Polymer researchers make supercapacitor breakthrough
Researchers in the UK have reported a breakthrough in supercapacitor development with the potential to revolutionise the recharging cycle for battery operated devices. The development, by Augmented Optics, is based on polymers used to make soft contact lenses.
Very high energy density supercapacitors could make it possible to recharge mobile phones, laptops or other mobile devices in just a few seconds.
Supercapacitors, an alternative power source to batteries, store energy using electrodes and electrolytes, and have the ability to charge and deliver energy quickly over very large numbers of cycles. But due to their poor energy density per kilogram supercapacitor have had a hard time competing with conventional battery energy storage in many applications.
Elon Musk, of Tesla and SpaceX, has previously stated his belief that supercapacitors are likely to be the technology for future electric air transportation.
Scientific breakthrough reveals unprecedented alternative to battery power storage
Research from the University of Surrey and Augmented Optics, in collaboration with the University of Bristol, has developed potentially transformational technology which could revolutionise the capabilities of appliances that have previously relied on battery power to work.
This development by Augmented Optics, could translate into very high energy density supercapacitors making it possible to recharge your mobile phone, laptop or other mobile devices in just a few seconds.
The technology could have a seismic impact across a number of industries, including transport, aerospace, energy generation, and household applications such as mobile phones, flat screen electronic devices, and biosensors. It could also revolutionise electric cars, allowing the possibility for them to recharge as quickly as it takes for a regular non-electric car to refuel with petrol - a process that currently takes approximately six to eight hours to recharge. Imagine, instead of an electric car being limited to a drive from London to Brighton, the technology could allow the electric car to travel from London to Edinburgh without the need to recharge, but when it did recharge for this operation to take just a few minutes to perform.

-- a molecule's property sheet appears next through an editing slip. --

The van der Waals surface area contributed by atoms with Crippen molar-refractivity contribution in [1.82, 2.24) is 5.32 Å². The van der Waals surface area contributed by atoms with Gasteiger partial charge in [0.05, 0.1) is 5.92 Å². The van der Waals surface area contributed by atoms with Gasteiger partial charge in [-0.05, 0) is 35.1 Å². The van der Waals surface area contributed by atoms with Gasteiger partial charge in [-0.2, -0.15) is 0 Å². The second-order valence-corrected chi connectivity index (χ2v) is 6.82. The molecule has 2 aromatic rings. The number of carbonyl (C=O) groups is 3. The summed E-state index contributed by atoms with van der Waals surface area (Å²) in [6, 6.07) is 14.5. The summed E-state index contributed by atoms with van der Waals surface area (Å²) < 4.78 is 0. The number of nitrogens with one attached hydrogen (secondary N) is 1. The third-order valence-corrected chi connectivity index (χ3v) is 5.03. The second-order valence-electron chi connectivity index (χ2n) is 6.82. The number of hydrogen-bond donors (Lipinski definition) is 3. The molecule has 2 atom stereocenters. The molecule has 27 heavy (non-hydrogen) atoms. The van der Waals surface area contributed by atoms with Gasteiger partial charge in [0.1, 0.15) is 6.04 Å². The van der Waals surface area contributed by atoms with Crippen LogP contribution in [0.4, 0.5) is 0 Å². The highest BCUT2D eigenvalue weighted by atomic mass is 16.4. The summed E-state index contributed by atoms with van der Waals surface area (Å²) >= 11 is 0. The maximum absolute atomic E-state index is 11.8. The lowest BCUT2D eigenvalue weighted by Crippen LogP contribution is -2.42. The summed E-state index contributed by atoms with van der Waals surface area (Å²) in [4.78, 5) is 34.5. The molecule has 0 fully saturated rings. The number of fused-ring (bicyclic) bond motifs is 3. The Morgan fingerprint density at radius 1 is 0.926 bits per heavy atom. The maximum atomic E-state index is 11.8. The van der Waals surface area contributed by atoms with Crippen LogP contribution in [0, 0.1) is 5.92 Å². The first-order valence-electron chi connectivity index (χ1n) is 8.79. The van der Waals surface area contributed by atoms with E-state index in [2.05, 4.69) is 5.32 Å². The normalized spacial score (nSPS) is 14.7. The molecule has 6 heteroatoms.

Supercapacitor buses are already being used in China, but they have a very limited range whereas this technology could allow them to travel a lot further between recharges. Instead of recharging every two to three stops this technology could mean they only need to recharge every 20-30 stops and that will only take a few seconds.
Elon Musk, of Tesla and SpaceX, has previously stated his belief that supercapacitors are likely to be the technology for future electric air transportation. We believe that the present scientific advance could make that vision a reality.
The technology was adapted from the principles used to make soft contact lenses, which Dr Donald Highgate (of Augmented Optics, and an alumnus of the University of Surrey) developed following his postgraduate studies at Surrey 40 years ago. Supercapacitors, an alternative power source to batteries, store energy using electrodes and electrolytes and both charge and deliver energy quickly, unlike conventional batteries which do so in a much slower, more sustained way. Supercapacitors have the ability to charge and discharge rapidly over very large numbers of cycles. However, because of their poor energy density per kilogramme (approximately just one twentieth of existing battery technology), they have, until now, been unable to compete with conventional battery energy storage in many applications.
Dr Brendan Howlin of the University of Surrey, explained: “There is a global search for new energy storage technology and this new ultra capacity supercapacitor has the potential to open the door to unimaginably exciting developments.”
The research programme was conducted by researchers at the University of Surrey’s Department of Chemistry where the project was initiated by Dr Donald Highgate of Augmented Optics. The research team was co-led by the principal investigators Dr Ian Hamerton and Dr Brendan Howlin. Dr Hamerton continues to collaborate on the project in his new post at the University of Bristol, where the electrochemical testing to trial the research findings was carried out by fellow University of Bristol academic - David Fermin, Professor of Electrochemistry in the School of Chemistry.